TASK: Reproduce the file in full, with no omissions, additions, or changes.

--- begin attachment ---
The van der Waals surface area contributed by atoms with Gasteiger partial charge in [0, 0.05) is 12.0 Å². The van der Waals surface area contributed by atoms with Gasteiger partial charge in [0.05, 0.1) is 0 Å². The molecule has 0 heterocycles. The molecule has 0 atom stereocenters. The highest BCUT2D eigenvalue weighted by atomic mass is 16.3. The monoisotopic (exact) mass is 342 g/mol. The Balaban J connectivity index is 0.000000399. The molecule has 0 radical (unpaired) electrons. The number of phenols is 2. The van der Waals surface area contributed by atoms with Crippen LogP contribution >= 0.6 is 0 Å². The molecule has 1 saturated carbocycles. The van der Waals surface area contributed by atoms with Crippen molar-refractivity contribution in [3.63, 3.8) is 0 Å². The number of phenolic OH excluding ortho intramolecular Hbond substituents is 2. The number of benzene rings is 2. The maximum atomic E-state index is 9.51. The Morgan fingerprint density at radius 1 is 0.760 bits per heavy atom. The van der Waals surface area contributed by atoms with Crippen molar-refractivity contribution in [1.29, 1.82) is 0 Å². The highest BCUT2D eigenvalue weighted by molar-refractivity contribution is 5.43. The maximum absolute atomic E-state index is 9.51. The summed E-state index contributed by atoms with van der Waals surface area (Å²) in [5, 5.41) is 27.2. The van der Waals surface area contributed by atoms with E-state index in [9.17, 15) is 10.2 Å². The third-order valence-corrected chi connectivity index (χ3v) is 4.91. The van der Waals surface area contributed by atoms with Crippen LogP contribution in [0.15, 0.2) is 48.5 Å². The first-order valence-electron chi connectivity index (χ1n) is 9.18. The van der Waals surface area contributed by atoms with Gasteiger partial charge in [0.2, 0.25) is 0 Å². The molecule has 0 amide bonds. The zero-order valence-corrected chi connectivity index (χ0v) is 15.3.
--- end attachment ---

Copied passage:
The van der Waals surface area contributed by atoms with Gasteiger partial charge in [0, 0.05) is 12.0 Å². The van der Waals surface area contributed by atoms with Gasteiger partial charge in [0.05, 0.1) is 0 Å². The molecule has 0 heterocycles. The molecule has 0 atom stereocenters. The highest BCUT2D eigenvalue weighted by atomic mass is 16.3. The monoisotopic (exact) mass is 342 g/mol. The Balaban J connectivity index is 0.000000399. The molecule has 0 radical (unpaired) electrons. The number of phenols is 2. The van der Waals surface area contributed by atoms with Crippen LogP contribution >= 0.6 is 0 Å². The molecule has 1 saturated carbocycles. The van der Waals surface area contributed by atoms with Crippen molar-refractivity contribution in [3.63, 3.8) is 0 Å². The number of phenolic OH excluding ortho intramolecular Hbond substituents is 2. The number of benzene rings is 2. The maximum atomic E-state index is 9.51. The Morgan fingerprint density at radius 1 is 0.760 bits per heavy atom. The van der Waals surface area contributed by atoms with Crippen molar-refractivity contribution in [1.29, 1.82) is 0 Å². The highest BCUT2D eigenvalue weighted by molar-refractivity contribution is 5.43. The maximum absolute atomic E-state index is 9.51. The summed E-state index contributed by atoms with van der Waals surface area (Å²) in [5, 5.41) is 27.2. The van der Waals surface area contributed by atoms with E-state index in [9.17, 15) is 10.2 Å². The third-order valence-corrected chi connectivity index (χ3v) is 4.91. The van der Waals surface area contributed by atoms with Crippen LogP contribution in [0.15, 0.2) is 48.5 Å². The first-order valence-electron chi connectivity index (χ1n) is 9.18. The van der Waals surface area contributed by atoms with Gasteiger partial charge in [0.2, 0.25) is 0 Å². The molecule has 0 amide bonds. The zero-order valence-corrected chi connectivity index (χ0v) is 15.3.